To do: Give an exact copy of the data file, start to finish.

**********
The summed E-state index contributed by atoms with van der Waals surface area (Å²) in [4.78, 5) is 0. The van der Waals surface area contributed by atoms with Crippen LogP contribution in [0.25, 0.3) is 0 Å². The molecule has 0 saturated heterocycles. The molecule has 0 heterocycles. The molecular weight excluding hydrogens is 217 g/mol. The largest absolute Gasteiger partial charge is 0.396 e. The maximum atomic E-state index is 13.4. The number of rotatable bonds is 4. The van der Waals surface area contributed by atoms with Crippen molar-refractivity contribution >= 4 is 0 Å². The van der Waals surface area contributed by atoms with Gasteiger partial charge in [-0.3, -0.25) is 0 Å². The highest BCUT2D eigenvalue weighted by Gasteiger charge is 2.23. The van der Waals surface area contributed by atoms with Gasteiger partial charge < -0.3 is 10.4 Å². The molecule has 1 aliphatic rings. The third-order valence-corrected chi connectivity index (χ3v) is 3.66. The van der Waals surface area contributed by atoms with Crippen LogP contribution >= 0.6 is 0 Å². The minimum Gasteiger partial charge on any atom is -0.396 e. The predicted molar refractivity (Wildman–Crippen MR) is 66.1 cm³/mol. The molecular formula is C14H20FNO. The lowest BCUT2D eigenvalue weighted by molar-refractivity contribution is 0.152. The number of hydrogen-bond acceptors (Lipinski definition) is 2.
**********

The summed E-state index contributed by atoms with van der Waals surface area (Å²) in [4.78, 5) is 0. The van der Waals surface area contributed by atoms with Crippen LogP contribution in [0.25, 0.3) is 0 Å². The molecule has 0 saturated heterocycles. The molecule has 0 heterocycles. The molecular weight excluding hydrogens is 217 g/mol. The largest absolute Gasteiger partial charge is 0.396 e. The maximum atomic E-state index is 13.4. The number of rotatable bonds is 4. The van der Waals surface area contributed by atoms with Crippen molar-refractivity contribution >= 4 is 0 Å². The van der Waals surface area contributed by atoms with Gasteiger partial charge in [-0.3, -0.25) is 0 Å². The highest BCUT2D eigenvalue weighted by Gasteiger charge is 2.23. The van der Waals surface area contributed by atoms with Gasteiger partial charge < -0.3 is 10.4 Å². The molecule has 1 aliphatic rings. The third-order valence-corrected chi connectivity index (χ3v) is 3.66. The van der Waals surface area contributed by atoms with Crippen LogP contribution >= 0.6 is 0 Å². The minimum Gasteiger partial charge on any atom is -0.396 e. The predicted molar refractivity (Wildman–Crippen MR) is 66.1 cm³/mol. The molecular formula is C14H20FNO. The lowest BCUT2D eigenvalue weighted by molar-refractivity contribution is 0.152. The number of hydrogen-bond acceptors (Lipinski definition) is 2.